Case has now received 10 doses of the intrathecal idursulfase drug and it felt like an update was in order. I will be honest, it is getting difficult to keep track anymore of what he is doing that is new, better, or different. Not because it isn’t there, but because we are so busy just living life. That feels really good to say.
Case continues in good health and in learning new things, although it is still clear that there are challenges to his memory and processing. However, his independence and desire to do everything his brothers are doing (and understanding when he doesn’t get to!) is amazing. He can mostly get dressed and undressed, don and doff his shoes, get a snack, go to the bathroom (with help), have conversations, play with his brothers, learn to peddle a Big Wheel, and I could go on and on.
We have created a morning and evening to do list and he really enjoys checking off what he has done (he still can’t write an X, but his writing and copying abilities are areas that we have noticed continued challenge and we’re working on this a lot).
We recently visited our alma mater, Georgetown College, for homecoming and it was incredible to experience things and sometimes think, “Wow, this is what a normal family feels like.” It felt both good and guilty to feel that way. Our three boys played in the hotel pool together and not only did I not have to hold Case, I could sit outside the pool while he swam around and played with his floaties on! The boys all participated in a football passing competition and while Case was, of course, more challenging, he was able to participate and have a fabulous time! (Our oldest won a football signed by the team).
10 down… So what does it mean that Case has had 10 doses? Well, we have seen such improvement that we are incredibly hopeful that this drug will stabilize the brain decline. Result: hope for a much longer and less painful life for Case. We are hopeful that his learning will continue (as we’ve seen), but frankly, even if it doesn’t, this trial has and continues to change our lives and allow us to enjoy and get to know Case better. It is incredibly fun to discover which parts of his personality are totally him and which parts are Hunter Syndrome. For example, MPS does come with some stubbornness, but Case is a strong-willed child in himself! Surprise, surprise! He also just has this incredibly funny sense of humor that we are enjoying all the time. Case will have new cognitive testing within the next few months, so we will know more then about his overall cognitive stabilization.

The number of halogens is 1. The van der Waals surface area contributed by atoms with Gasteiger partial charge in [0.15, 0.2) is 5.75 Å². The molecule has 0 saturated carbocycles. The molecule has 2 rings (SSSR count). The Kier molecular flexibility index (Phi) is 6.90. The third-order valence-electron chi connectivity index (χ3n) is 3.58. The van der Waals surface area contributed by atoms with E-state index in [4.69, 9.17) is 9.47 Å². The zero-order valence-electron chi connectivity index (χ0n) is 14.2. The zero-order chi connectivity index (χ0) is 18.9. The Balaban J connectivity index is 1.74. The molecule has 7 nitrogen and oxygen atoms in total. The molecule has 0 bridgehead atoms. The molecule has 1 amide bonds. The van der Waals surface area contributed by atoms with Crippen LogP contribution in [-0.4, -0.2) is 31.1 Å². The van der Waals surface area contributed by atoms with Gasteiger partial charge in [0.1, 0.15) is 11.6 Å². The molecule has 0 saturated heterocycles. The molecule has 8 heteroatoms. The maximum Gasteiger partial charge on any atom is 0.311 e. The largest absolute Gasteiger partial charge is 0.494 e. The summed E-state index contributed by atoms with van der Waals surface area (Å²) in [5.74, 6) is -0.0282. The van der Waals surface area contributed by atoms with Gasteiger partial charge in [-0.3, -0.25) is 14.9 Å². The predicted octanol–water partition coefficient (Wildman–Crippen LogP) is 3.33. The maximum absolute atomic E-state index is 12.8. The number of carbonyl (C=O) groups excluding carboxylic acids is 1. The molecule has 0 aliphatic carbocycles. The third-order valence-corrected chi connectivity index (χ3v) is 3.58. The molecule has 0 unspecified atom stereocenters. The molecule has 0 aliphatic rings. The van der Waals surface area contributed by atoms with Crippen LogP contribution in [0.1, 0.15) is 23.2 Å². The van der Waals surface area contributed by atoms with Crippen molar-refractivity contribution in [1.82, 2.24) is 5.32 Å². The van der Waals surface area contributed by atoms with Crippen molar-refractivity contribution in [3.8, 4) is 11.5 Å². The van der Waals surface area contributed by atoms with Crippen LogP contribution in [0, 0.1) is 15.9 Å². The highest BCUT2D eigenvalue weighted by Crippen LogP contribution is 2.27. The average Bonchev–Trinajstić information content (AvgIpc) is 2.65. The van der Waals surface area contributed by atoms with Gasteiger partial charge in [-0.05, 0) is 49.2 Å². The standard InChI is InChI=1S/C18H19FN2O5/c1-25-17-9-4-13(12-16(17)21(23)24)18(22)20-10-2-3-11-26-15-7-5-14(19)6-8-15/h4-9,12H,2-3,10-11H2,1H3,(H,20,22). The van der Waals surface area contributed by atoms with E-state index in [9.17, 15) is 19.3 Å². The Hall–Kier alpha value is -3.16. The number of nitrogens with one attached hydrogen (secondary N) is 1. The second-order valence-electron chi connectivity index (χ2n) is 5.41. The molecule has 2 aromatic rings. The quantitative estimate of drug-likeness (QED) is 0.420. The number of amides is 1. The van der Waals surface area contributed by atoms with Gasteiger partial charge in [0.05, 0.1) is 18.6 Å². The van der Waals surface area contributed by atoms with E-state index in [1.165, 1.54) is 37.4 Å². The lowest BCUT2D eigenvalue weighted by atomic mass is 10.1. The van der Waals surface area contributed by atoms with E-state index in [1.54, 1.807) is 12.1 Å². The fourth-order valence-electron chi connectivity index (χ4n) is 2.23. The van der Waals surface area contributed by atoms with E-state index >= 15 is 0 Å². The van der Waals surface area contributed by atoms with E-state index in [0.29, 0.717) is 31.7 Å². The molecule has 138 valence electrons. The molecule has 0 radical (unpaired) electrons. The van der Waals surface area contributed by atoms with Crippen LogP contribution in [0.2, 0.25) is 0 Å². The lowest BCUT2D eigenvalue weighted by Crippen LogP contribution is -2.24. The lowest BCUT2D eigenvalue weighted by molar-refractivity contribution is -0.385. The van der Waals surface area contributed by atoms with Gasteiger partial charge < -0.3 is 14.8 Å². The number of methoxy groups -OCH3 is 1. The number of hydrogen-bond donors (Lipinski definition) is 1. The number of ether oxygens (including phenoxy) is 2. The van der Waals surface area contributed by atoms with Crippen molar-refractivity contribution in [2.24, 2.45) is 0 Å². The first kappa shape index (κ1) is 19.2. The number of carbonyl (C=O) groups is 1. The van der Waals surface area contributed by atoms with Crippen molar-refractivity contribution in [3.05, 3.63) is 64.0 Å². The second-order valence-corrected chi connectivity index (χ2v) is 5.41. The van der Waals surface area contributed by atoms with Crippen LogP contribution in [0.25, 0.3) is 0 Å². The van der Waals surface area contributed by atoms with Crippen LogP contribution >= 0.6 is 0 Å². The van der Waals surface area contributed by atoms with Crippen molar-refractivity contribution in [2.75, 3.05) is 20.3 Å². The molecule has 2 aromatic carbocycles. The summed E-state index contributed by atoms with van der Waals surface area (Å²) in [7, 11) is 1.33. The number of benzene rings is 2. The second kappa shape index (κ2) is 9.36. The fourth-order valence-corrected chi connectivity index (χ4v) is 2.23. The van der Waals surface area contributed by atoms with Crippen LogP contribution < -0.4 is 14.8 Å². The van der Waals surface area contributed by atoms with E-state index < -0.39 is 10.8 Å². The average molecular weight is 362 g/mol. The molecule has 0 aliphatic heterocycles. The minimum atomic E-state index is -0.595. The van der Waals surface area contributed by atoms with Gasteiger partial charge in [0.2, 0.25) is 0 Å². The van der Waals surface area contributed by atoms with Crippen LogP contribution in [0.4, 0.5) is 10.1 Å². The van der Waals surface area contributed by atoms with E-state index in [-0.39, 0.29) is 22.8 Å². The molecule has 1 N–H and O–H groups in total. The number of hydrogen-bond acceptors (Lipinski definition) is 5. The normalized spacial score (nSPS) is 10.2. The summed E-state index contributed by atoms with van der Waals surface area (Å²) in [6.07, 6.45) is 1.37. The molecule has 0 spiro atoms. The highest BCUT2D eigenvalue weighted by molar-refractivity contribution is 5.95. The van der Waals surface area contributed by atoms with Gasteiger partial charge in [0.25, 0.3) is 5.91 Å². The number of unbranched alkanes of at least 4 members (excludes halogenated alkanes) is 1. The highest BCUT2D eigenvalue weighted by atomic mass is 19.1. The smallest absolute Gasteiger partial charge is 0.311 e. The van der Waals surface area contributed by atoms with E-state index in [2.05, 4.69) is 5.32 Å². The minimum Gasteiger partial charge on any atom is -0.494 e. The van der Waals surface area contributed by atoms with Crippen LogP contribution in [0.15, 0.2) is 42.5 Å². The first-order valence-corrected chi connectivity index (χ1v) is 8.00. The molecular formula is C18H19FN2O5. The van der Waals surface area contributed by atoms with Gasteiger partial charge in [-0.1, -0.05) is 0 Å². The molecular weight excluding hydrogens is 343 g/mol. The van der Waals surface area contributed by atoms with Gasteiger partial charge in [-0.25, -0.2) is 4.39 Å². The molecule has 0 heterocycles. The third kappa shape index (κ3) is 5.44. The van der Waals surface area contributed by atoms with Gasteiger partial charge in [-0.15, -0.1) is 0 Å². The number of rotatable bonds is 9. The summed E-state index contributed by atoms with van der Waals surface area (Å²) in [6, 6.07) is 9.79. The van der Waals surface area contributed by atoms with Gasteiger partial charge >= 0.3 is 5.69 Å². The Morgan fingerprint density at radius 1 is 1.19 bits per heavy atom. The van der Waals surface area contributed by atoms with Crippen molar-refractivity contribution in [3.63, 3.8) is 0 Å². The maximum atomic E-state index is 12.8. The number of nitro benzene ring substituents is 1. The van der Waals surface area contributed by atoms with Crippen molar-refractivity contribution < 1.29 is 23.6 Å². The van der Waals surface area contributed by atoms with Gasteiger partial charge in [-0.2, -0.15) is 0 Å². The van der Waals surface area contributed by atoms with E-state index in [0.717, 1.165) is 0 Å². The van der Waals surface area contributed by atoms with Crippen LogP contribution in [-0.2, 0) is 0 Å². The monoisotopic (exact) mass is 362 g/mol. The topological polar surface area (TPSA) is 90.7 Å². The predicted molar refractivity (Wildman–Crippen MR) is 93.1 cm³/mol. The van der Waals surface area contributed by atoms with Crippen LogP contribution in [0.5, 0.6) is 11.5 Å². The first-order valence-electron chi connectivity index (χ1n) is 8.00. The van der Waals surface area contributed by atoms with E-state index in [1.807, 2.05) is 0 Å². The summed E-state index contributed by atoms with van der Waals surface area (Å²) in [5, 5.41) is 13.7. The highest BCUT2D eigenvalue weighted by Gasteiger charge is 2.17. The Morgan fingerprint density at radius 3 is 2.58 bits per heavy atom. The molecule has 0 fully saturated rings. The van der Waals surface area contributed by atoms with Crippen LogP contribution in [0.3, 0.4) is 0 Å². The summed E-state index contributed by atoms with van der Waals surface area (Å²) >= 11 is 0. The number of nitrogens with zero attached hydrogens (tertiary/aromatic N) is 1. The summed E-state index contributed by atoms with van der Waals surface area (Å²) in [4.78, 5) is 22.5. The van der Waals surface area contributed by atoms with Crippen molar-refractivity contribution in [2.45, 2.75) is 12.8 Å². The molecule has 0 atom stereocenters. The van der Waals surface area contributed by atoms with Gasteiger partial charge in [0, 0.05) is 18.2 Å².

It does wear on you a bit that this process of infusions is never-ending, i.e., he will have to continue to get these infusions his entire life to stave off the effects of the disease, absent a cure. But frankly, I’m just thankful that there is something there and that we’ve been blessed to have access to it.
Dosing. Case’s last several doses of IT idursulfase have been done with just a dose of Versed, a sedative. He has been awake for the procedure and we try to make it as close as possible to a normal access of his intravenous port (well, as close as you can in a clean room with many masked faces!). We have always found that consistency and being calm and soothing have helped Case through so many medical procedures. Since his regular port gets accessed every week and he’s used to it, we hope and expect to start removing the Versed from the process, especially when we get close to getting doses at our home hospital, Vanderbilt.
Transitions. Speaking of transitioning to our home hospital…. It looks like that may be a long way off. The protocol would permit us to do it now, however, the research nurse for Case’s physician has left and the hospital is apparently not looking to replace the position. Without this person, it may be quite difficult to both get the IRB application prepared and approved, and to have the coordination and support necessary to actually get the procedures there.
So… we are content to continue our monthly trips to North Carolina. It is a beautiful place and frequent flyer and hotel points, as well as getting to visit with other families, are not bad perks. But, we are hoping and praying that we will get to stop traveling so much at some point in 2012. If your family will be at UNC for a visit, please contact me and maybe we’ll get to meet!
Enjoy Case’s recent performance on the stage at Vanderbilt Children’s Hospital after his weekly Elaprase infusion! He is still uniquely Case, which we hope will never change!